Dear Sequester, Thank You For the Food-Borne Illness
Due to the recent government sequester that went into effect on March 1st, 2013, the Food and Drug Administration (FDA) will administer fewer number of food safety inspections throughout the country. While American consumers may not feel the impact immediately, the loss of $209 million from its budget will force the FDA to conduct about 2,100 less inspections. This reduction in food inspections account for an 18% decline compared to last year. The funding loss will also delay the agency’s implementation of the 2011 Food Safety Modernization Act.
Not only are food-borne illnesses (FBI) of concern but, the approval of new drugs are as well. All of the programs within the FDA are at risk for being compromised because of the huge cuts that are taking place. The Sequester is becoming a really big hit and I think that more and more people will start to experience that, and in turn realize its significance. The FDA does plan to prioritize programs that have the greatest effect on the public’s health, including disease outbreaks.
These next statistics are so ridiculous to me…. According to the Center for Disease Control and Prevention (CDC), 1 in 6 Americans, which equals 48 million people, develop a FBI each year. Out of these people, 3,000 people die and 128,000 are hospitalized. The FDA is already facing serious criticism, not to mention legal actions, for being slow to implement the food safety law. This law is geared towards refocusing the FDA’s efforts on prevention, instead of responding to crises. Since the law was signed into effect in 2011, it sat for 2 years with the White House Office of Management and Budget where it was rewritten in ways that weakened FDA’s oversight. The FDA claims that they’re frustrated with this situation, as is the rest of the country. The more time that goes by without this law going into effect, the more people that are at-risk of getting seriously sick.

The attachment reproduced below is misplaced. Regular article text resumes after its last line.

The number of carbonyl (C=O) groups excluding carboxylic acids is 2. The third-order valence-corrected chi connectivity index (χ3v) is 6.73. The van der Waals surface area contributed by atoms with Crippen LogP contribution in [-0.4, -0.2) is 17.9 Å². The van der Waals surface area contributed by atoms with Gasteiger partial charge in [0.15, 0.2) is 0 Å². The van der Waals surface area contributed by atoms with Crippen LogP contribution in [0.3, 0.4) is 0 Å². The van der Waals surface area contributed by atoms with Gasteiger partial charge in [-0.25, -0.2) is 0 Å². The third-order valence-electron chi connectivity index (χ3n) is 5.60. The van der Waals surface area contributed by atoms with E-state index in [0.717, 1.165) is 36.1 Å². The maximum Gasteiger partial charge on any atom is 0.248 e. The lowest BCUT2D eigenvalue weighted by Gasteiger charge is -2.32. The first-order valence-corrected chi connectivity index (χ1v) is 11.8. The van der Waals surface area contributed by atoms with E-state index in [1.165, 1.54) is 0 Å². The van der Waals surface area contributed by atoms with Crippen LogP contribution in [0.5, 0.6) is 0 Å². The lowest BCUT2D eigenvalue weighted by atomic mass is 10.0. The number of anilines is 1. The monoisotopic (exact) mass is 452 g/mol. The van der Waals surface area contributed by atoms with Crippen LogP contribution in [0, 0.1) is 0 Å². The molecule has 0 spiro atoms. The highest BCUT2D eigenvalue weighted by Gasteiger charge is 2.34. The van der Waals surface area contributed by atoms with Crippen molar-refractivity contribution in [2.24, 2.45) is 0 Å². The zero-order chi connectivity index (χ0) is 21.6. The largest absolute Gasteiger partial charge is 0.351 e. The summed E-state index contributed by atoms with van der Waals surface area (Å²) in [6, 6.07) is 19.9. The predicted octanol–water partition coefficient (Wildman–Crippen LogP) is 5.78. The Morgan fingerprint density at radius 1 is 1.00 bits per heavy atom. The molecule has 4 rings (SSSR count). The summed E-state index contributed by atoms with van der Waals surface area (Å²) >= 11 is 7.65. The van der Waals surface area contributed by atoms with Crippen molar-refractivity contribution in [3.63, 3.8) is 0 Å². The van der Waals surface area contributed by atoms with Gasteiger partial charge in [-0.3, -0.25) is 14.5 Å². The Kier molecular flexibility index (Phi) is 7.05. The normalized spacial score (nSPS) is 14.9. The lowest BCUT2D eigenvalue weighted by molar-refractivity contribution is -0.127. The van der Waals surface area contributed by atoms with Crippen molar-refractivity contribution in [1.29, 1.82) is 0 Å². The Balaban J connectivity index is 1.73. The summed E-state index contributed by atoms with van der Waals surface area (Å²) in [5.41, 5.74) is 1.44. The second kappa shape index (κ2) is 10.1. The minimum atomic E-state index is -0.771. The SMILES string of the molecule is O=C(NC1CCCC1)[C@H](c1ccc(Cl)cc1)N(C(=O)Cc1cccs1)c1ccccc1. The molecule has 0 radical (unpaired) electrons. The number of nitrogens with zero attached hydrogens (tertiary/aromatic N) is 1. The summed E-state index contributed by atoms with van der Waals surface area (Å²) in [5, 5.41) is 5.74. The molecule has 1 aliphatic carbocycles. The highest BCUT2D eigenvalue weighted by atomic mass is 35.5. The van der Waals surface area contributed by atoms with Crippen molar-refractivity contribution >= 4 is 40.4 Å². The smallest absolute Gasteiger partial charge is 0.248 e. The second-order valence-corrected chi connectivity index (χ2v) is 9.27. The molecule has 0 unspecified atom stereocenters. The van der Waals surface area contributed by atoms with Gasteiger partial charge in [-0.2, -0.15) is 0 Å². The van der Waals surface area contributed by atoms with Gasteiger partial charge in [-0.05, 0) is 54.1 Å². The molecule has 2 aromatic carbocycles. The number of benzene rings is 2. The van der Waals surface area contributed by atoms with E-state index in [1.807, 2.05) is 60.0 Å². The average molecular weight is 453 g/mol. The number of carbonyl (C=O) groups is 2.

But, I don’t believe that the FDA is as innocent as they might be leading on. Even before the Sequester, the FDA was able to inspect less than 2% of all food imports.
The FDA also addressed other key issues like:
– Plan B being sold over-the-counter to anyone, regardless of age.
– Drug shortages
– Outbreaks of fungal meningitis within pharmacies